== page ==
Literary-language sentence example

literary-language
  • His efforts to make Servian writers adopt his reformed alphabet, and accept the language of the common people as a literary language, met with fierce opposition, especially on the part of the clergy and friends of the artificial Slaveno-Servian literary language.

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  • Patriotic efforts are made to encourage the use of Hebrew both for writing and speaking, but the continued existence of it as a literary language depends on the direction in which the future history of the Jews will develop.

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  • Its main centres were at Edessa and Nisibis, but it was the literary language of practically all the Christian writers in the region east of Antioch, as well as of the Christian subjects of the Persian empire.

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  • Even as a grammarian he performed an important service to the literary language of Rome, by fixing its prosody and arresting the tendency to decay in its final syllables.

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  • At first an attempt was made to make Maltese a literary language by adapting the Arabic characters to record it in print.

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  • The literary language of Rome was in process of formation during the 2nd century B.C., and it was in the latter part of this century that the series of great Roman orators, with whose spirit Roman tragedy has a strong affinity, begins.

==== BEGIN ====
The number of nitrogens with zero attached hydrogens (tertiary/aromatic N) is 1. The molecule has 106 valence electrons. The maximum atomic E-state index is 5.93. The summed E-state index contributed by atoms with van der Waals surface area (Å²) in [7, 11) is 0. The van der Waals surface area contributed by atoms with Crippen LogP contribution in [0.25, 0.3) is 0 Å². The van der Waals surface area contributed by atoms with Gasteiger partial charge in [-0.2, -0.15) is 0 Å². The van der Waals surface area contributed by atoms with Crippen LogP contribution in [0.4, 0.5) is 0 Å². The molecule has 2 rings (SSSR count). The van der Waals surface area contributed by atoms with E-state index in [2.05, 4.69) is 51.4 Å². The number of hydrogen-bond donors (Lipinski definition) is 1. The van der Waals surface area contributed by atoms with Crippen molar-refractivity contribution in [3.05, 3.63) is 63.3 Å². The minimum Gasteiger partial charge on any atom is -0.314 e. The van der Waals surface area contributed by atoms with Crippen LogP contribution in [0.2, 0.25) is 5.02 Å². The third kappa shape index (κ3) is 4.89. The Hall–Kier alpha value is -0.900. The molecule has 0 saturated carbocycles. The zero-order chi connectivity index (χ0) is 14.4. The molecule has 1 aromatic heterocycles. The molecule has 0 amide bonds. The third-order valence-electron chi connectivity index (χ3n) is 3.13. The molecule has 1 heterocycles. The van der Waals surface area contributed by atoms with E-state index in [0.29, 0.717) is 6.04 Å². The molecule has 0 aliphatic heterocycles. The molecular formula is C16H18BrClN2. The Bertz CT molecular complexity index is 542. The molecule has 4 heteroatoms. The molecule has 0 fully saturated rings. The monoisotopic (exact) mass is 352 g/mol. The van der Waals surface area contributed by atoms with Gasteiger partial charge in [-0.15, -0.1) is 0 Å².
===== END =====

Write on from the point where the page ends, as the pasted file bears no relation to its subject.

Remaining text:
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  • But, notwithstanding the attempt to introduce an alien element into the Roman language, which proved incompatible with its natural genius, and his own failure to attain the idiomatic purity of Naevius, Plautus or Terence, the fragments of his dramas are sufficient to prove the service which he rendered to the formation of the literary language of Rome as well as to the culture and character of his contemporaries.

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  • During the whole of the 12th century it shared with Latin the distinction of being the literary language of England, and it was in use at the court until the 14th century.

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  • Castilian, which is the literary language of Spain, and with certain differences, of Spanish America, is spoken in Old and New Castile, Aragon, Estremadura, and the greater part of Leon; in Andalusia it is subject to various modifications of accent and pronunciation.

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  • The ordinary literary language of the later monuments is modelled on Old Egyptian.

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  • Coptic.This, in the main, represents the popular language of early Christian Egypt from the 3rd to perhaps the 10th century AD., when the growth of Coptic as a literary language must, have ceased.

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  • In Iceland this tongue, with some modifications, has remained in use, and until about 110o it was the literary language of the whole of Scandinavia.

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  • Their literary language is High German, but their spoken language is more of the Low German character.

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  • Modern Greek has also a large number of Turkish words which are rejected in the artificial literary language.

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  • But Pazmany's most unforgetable service to his country was his creation of the Hungarian literary language.

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  • Reval Esthonian, which preserves more carefully the full inflectional forms and pays greater attention to the laws of euphony, is recognized as the literary language.